Practice Principles

People come to the team with a variety of clinical experiences and beliefs about clinical and social work practice. We believe that there are many strategies employed by practitioners that are highly effective. Yet we also believe it is important to create a practice culture for providers that work with Lighthouse. These include:

 

  1. Cultural considerations are important in considering interventions, and clinicians should enquire about specific adaptations and discuss the importance of a family’s cultural beliefs and values. This can include differences and/or perceived differences between the clinicians and the clients being served.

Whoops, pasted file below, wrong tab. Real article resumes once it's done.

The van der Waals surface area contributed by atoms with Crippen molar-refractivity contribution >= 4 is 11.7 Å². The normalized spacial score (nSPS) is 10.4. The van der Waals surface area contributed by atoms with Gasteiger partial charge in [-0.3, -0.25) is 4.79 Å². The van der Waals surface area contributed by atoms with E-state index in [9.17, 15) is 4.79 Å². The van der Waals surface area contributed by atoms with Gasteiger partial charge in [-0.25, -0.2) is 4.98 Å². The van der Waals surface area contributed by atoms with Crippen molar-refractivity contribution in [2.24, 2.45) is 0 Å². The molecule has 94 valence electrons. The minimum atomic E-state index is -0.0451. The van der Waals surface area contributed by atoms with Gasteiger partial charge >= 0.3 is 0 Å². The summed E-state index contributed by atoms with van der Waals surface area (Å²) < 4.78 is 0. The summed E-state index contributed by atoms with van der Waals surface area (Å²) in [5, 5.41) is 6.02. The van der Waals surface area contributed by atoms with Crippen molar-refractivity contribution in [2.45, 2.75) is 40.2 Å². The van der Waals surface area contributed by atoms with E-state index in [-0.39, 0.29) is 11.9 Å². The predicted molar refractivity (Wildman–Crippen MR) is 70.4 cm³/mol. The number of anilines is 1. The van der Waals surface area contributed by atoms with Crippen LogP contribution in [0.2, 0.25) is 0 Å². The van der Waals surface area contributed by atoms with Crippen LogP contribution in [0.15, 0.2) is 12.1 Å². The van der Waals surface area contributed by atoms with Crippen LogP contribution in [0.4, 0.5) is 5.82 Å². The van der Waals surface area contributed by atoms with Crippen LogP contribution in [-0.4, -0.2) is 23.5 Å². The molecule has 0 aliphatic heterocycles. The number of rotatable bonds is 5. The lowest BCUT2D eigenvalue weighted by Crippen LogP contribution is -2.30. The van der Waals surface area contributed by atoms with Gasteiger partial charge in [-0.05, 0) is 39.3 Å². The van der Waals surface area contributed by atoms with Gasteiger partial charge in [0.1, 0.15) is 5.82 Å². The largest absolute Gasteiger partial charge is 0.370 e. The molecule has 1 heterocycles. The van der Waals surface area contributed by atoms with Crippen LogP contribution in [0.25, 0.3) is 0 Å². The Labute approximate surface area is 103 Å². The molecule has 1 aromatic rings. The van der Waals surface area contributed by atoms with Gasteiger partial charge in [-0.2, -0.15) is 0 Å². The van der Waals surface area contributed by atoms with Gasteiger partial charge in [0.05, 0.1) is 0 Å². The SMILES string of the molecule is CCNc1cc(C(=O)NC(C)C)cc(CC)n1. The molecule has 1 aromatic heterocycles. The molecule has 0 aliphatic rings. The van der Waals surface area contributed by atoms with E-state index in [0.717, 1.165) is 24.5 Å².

2. Clinical approaches should be based on a “bona fide” clinical approach. By bona fide, we mean treatments delivered by trained therapists, based on sound psychological principles and described in publications.

  3. A client’s failure to respond to a modality is not the fault of the client. Clinicians need to be skilled in a variety of strategies to adapt to their clients.

  4. Adaptation is key and is based on the clinician’s ability to seek out and respond to feedback regarding the effectiveness of their interventions and the quality of the therapeutic relationship. The clinician’s self-report is usually insufficient in this regard.

  5. Throughout the course of treatment, we should have a rationale for doing what we are doing session-by-session. This can be defined as “Intentionality”.

  6. Progress monitoring is critical, and if clients are not benefitting from the current intervention, an open discussion should be held to try and assess what needs to change for things to move forward.

Professional Woman

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